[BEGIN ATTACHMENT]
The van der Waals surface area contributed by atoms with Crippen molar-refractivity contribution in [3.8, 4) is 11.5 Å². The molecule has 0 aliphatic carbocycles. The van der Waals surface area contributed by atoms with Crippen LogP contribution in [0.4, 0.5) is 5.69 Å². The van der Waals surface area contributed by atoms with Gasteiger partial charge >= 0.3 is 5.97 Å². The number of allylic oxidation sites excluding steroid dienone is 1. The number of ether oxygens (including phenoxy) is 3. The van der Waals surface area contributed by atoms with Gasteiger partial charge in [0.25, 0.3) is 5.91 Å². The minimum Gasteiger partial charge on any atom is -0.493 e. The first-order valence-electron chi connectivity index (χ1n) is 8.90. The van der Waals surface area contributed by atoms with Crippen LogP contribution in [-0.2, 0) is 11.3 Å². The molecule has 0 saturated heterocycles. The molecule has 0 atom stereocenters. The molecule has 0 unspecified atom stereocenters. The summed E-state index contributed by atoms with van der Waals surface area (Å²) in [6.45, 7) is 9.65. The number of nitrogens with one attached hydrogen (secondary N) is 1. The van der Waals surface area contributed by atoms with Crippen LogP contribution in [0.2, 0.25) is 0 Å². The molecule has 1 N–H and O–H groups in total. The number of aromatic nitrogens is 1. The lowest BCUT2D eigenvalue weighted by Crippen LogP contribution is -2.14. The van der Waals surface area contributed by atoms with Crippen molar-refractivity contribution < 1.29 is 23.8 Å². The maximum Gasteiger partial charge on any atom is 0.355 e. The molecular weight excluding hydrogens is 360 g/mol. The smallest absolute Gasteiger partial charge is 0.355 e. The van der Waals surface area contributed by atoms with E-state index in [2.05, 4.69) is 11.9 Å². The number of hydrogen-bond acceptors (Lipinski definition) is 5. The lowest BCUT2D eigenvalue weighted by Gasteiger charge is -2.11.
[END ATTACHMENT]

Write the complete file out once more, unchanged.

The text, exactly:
The van der Waals surface area contributed by atoms with Crippen molar-refractivity contribution in [3.8, 4) is 11.5 Å². The molecule has 0 aliphatic carbocycles. The van der Waals surface area contributed by atoms with Crippen LogP contribution in [0.4, 0.5) is 5.69 Å². The van der Waals surface area contributed by atoms with Gasteiger partial charge >= 0.3 is 5.97 Å². The number of allylic oxidation sites excluding steroid dienone is 1. The number of ether oxygens (including phenoxy) is 3. The van der Waals surface area contributed by atoms with Gasteiger partial charge in [0.25, 0.3) is 5.91 Å². The minimum Gasteiger partial charge on any atom is -0.493 e. The first-order valence-electron chi connectivity index (χ1n) is 8.90. The van der Waals surface area contributed by atoms with Crippen LogP contribution in [-0.2, 0) is 11.3 Å². The molecule has 0 saturated heterocycles. The molecule has 0 atom stereocenters. The molecule has 0 unspecified atom stereocenters. The summed E-state index contributed by atoms with van der Waals surface area (Å²) in [6.45, 7) is 9.65. The number of nitrogens with one attached hydrogen (secondary N) is 1. The van der Waals surface area contributed by atoms with Crippen LogP contribution in [0.2, 0.25) is 0 Å². The molecule has 1 N–H and O–H groups in total. The number of aromatic nitrogens is 1. The lowest BCUT2D eigenvalue weighted by Crippen LogP contribution is -2.14. The van der Waals surface area contributed by atoms with Crippen molar-refractivity contribution < 1.29 is 23.8 Å². The maximum Gasteiger partial charge on any atom is 0.355 e. The molecular weight excluding hydrogens is 360 g/mol. The smallest absolute Gasteiger partial charge is 0.355 e. The van der Waals surface area contributed by atoms with E-state index in [2.05, 4.69) is 11.9 Å². The number of hydrogen-bond acceptors (Lipinski definition) is 5. The lowest BCUT2D eigenvalue weighted by Gasteiger charge is -2.11.